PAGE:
Japan’s biggest provider of shareholder services said it miscounted investor votes at the annual meetings of nearly 1,000 listed companies including Toshiba, casting doubt on the credibility of AGMs in one of the world’s biggest stock markets.
The explosive admission by Sumitomo Mitsui Trust on Thursday triggered outrage from fund managers and raised questions into whether votes went uncounted because of a procedural error, as the company claims, or due to widespread industry convention overlooked for decades.
The admission came a day after Toshiba’s biggest investor demanded an independent committee investigate whether the technology company’s July shareholder meeting was fair after several funds said in a survey that they felt unable to vote “in a manner consistent with their intentions”, according to people close to the situation.
The demand was made by Singapore-based investor Effissimo in a letter to Toshiba’s board on Wednesday. The secretive fund holds just under 10 per cent of Toshiba shares and clashed with management ahead of a controversial July 31 AGM, at which a large number of votes were not counted. Toshiba declined to comment.
The findings by Sumitomo Mitsui Trust have reinforced concerns raised by investors in Japanese equities that the country’s vote-counting procedures — which still depend on physical voting cards — are antiquated and prone to miscounts.
“We will promote digital casting of votes more strongly than we have traditionally done,” said Atsushi Kaibara, senior managing executive officer of Sumitomo Mitsui Trust, at a news conference.
Company officials said vote tallying was outsourced to a company set up jointly with the trust banking arm of Mizuho Financial Group. The firm used a method that created a risk that ballots that arrived close to deadline would be overlooked.
In a sign that the scandal was likely to expand, Mizuho Trust & Banking said it would investigate how it tallies shareholder votes for 371 client companies.
Mitsubishi UFJ Trust and Banking Corporation, which provides shareholder services for about 1,580 companies, said it had not found any problems with how it counted mailed-in ballots.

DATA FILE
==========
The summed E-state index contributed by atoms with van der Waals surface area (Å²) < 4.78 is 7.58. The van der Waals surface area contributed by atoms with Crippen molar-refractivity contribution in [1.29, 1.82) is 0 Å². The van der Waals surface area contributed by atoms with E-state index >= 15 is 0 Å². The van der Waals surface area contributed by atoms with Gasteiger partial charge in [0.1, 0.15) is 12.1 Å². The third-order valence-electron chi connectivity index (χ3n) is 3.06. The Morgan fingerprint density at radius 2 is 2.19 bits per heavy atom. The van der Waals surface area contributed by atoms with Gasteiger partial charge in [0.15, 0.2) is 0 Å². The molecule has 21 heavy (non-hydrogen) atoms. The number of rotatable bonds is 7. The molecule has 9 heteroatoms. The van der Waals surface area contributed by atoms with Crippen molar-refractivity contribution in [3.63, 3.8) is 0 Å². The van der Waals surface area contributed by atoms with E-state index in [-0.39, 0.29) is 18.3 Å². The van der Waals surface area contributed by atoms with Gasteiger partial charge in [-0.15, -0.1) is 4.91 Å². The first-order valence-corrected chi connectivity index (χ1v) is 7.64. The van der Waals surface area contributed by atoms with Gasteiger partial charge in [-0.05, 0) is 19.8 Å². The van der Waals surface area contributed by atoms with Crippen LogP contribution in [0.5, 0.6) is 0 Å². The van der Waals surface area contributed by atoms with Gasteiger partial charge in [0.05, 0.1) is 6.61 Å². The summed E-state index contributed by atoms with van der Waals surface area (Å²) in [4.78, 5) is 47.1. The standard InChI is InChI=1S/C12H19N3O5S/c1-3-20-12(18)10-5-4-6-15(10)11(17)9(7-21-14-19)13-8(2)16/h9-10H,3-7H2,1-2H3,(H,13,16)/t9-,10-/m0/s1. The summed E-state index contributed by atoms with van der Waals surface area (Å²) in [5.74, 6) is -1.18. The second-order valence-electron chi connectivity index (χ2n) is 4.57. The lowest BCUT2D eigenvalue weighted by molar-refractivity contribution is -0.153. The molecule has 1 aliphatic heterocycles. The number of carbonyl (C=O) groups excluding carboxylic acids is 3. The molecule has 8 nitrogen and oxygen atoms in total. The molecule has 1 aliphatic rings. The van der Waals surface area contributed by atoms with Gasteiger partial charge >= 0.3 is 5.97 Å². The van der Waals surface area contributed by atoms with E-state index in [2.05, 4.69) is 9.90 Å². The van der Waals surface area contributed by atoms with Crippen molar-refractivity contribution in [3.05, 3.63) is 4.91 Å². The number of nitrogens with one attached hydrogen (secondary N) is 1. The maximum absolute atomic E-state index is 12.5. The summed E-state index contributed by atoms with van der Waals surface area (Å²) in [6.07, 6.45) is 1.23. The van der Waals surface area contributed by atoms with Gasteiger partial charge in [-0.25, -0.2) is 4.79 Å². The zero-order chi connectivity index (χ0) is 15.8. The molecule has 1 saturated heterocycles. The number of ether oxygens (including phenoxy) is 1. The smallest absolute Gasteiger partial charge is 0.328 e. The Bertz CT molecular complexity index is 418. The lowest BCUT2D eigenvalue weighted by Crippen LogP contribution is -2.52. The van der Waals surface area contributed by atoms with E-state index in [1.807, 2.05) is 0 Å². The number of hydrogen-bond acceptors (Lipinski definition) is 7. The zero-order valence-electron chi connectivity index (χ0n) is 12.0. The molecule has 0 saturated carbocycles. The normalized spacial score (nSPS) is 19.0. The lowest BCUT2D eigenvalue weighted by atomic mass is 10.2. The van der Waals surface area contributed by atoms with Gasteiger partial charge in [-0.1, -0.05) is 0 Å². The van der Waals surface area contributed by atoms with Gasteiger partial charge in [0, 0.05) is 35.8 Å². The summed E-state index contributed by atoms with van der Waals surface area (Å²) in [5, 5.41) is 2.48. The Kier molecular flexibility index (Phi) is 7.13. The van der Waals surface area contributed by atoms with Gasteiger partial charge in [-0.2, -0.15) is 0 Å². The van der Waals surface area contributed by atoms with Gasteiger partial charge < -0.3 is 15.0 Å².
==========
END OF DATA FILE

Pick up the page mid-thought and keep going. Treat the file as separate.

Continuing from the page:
Effissimo’s demand for an investigation of the Toshiba AGM follows revelations in the Financial Times last week of irregularities surrounding the event, at which chief executive Nobuaki Kurumatani risked being forced to step down by an investor rebellion.
Toshiba’s efforts to avoid that included engaging Goldman Sachs to defend it against activists and what has been described by investors as a “dark arts” campaign of suasion. In the weeks leading up to the AGM, one of Toshiba’s largest investors, Harvard Management Company, held private discussions with the former head of Japan’s $1.3tn government pension fund and subsequently abstained from voting.
After Mr Kurumatani survived the AGM, a number of large shareholders reviewed the circumstances of the voting. One, the Singapore-based fund 3D, discovered that the votes on about 5m of its shares had not been counted by Sumitomo Mitsui Trust.
Effissimo, meanwhile, conducted a survey of “several dozen” investors asking whether they felt that pressure applied to them ahead of the AGM meant that they voted differently to their original intentions. In its letter to Toshiba, Effissimo claimed that several of the investors felt “unable to vote in a manner consistent with their intentions”.
Effissimo’s letter said that if Toshiba had, as some investors alleged in the answers to its survey, placed undue pressure on shareholders such conduct would amount to “a denial of the most fundamental and unalienable right for shareholders”.